Newspaper archives are full of stories of lottery winners who were bankrupt within a few years. Many lottery winners claim their lives were worse after they won the lottery.
Take a look at the hundreds of famous athletes, musicians, and movie stars have let millions of dollars slip through their fingers and later filed bankruptcy or otherwise suffered financial ruin. Even the self-proclaimed billionaire Donald Trump has filed for bankruptcy. What went wrong?
How Do You Solve Money Problems?
Many people like to zero in on dollars and cents, but there is more to the story than your salary. I will almost go so far as to say that your salary doesn’t matter. It does, but probably not as much as you think.
Regardless of how much money you earn, the only way to become financially stable is to spend less than you earn, or as I like to say, to earn more than you spend. There is no other way to financial health. You can’t be financially stable when everything that comes in immediately goes out the door, and you certainly can’t become financially stable when your obligations outpace your income.
Focus on how you manage your money, not how much you earn.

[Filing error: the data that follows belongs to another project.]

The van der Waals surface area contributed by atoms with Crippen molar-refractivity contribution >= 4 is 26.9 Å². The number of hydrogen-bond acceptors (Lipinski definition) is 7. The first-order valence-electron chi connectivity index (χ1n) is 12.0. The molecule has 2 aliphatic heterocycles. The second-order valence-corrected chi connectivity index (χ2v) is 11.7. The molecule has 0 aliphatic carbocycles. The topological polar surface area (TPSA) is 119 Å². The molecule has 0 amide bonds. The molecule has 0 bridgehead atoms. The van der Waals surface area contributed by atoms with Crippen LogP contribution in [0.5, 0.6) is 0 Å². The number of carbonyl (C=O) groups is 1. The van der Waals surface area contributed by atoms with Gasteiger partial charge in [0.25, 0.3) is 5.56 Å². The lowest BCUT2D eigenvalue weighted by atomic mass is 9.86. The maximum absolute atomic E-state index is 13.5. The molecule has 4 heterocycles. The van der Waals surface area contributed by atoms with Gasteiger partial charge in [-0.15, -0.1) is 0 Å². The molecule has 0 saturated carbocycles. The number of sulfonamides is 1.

Increasing your income is a step in the right direction, and I recommend it to anyone seeking to improve his or her financial situation. But even millionaires need to budget. Increasing your income alone can’t solve your money problems; you need to change your actions and learn to control your spending habits.
Live within your means.
If I could teach one financial concept to everyone, this would be it. Living within your means is the most important financial concept there is – master this step, and you are on your way to financial prosperity. Get current on all your bills, emphasize savings, prepare for emergencies, avoid taking on debt, and invest when you can. That’s it. It’s not sexy, but it works.
Recognize the importance of cash flow.
Your income is important, but even more important is your cash flow. If you earn a million dollars in a year and spend it all, where does it get you? Nowhere. Were you able to save anything? Can you handle an emergency if it arises? You can more easily live on a lower salary if you keep your fixed expenses low. Eliminating your debts frees up additional cash flow which can be used for the more important things in life, such as buying a home, taking a vacation, planning for college, or retirement saving.
More Money is Not the Only Solution
Yes, it is true that having more money can solve some financial problems. If you are in debt and struggling, more money will help you clear the debt and get back on your feet. If you are living paycheck to paycheck, then a higher salary might help you finally get ahead of the curve, first saving a month of salary, then two, and so on. But by itself, more money is not the solution. You still need to reign in your expenses and live within your means, otherwise you will find yourself back where you started: harboring the belief that more money can fix your money problems.
The bottom line is this: if you spend more than you earn, you will never get out of debt and you will never be financially free.